Three bunches of ripe bananas, dozens of shiny green guavas, about half of kilo of freshwater shrimp, around one kilo of freshwater crab, and ‘morning glory’ vegetables—have all sold out several minutes after sellers showcased them at an open-air market.

Of those goods, fruits and vegetables were picked from sellers’ gardens, and the other items, including freshwater crab and shrimp, were netted from surrounding ponds and rice fields near and far. All are fresh.

Also, they are trading hands at reasonable prices as sellers and buyers all live nearby or right next to the market, which, as such markets often do, takes place in the centre of a village, though some of the customers venture to market from neighbouring localities a bit further off.

The market hours of activity are not long—perhaps between 5 and 9 in the morning. Buyers and sellers, aside from trading, keep each other up-to-date with the latest news, gossip and even rumours they happened to bring with them from their residential quarters or somewhere else.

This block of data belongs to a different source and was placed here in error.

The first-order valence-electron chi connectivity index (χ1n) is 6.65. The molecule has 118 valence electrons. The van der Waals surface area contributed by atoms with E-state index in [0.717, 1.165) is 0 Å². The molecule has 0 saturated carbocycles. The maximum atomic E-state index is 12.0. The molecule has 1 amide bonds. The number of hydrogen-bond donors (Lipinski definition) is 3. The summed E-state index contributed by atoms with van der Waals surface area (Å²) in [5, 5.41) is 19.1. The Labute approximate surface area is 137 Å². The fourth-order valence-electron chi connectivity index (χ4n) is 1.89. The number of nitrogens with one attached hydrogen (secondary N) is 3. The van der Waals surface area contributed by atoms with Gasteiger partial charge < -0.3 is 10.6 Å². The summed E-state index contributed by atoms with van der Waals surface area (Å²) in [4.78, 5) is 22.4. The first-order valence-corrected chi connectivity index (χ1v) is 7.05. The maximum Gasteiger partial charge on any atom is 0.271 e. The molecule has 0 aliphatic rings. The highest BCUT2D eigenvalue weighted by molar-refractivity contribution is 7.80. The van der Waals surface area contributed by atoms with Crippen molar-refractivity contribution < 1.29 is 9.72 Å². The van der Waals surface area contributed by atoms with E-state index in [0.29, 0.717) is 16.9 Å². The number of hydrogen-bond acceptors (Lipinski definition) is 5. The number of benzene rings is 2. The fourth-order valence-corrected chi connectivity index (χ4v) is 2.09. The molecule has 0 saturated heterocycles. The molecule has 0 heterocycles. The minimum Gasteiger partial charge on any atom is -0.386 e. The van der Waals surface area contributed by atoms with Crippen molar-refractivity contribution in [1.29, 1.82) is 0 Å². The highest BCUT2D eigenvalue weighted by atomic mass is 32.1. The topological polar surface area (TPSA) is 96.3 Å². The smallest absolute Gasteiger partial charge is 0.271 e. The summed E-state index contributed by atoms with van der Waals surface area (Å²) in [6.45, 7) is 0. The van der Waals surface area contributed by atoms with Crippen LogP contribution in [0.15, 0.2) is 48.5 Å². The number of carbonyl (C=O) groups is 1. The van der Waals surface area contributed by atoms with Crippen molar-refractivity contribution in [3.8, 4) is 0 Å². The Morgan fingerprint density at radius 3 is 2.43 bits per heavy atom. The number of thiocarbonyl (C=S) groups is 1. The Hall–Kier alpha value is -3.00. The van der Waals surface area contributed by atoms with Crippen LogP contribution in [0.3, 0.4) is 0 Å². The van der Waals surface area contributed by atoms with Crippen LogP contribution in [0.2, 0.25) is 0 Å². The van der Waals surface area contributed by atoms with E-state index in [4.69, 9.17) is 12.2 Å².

Morning talks are sometimes heard being loudly exchanged from one food stall to the next, while serving up morning snacks like “banh duc” (plain rice flan), “bun oc” and “bun cua” (noodles with snail or with crab meat), “banh cuon” (steamed rolled rice pancakes), or “pho” (noodles with beef or chicken).

Every year, the market becomes the most crowded during the lead up to the traditional Lunar New Year (Tet) festival, welcoming new visitors who have travelled from afar—from where they are studying or working--to reunite with their families on this most special of all Vietnamese holidays.

As the years have passed, village market has grown, offering a more abundant variety of commodities, visibly reflecting how the lives of the villagers have changed.

The market described above could be almost any traditional village market anywhere in Vietnam , kept alive in the mind of so many Vietnamese, in a country where 70 percent of the population live in rural areas. Such markets have become an inseparable--and indispensable--part of the nation’s rural culture.

Rural markets account for 76 percent of all markets everywhere in Vietnam . However, in the absence of a development strategy for these markets, most of them are organized spontaneously, causing difficulties for market regulators.

To deal with the situation, a senior official from the Institute for Rural Development Strategies and Policies has voiced the need for relevant agencies to take the local character of each market into account whenever they intend to open a new market./.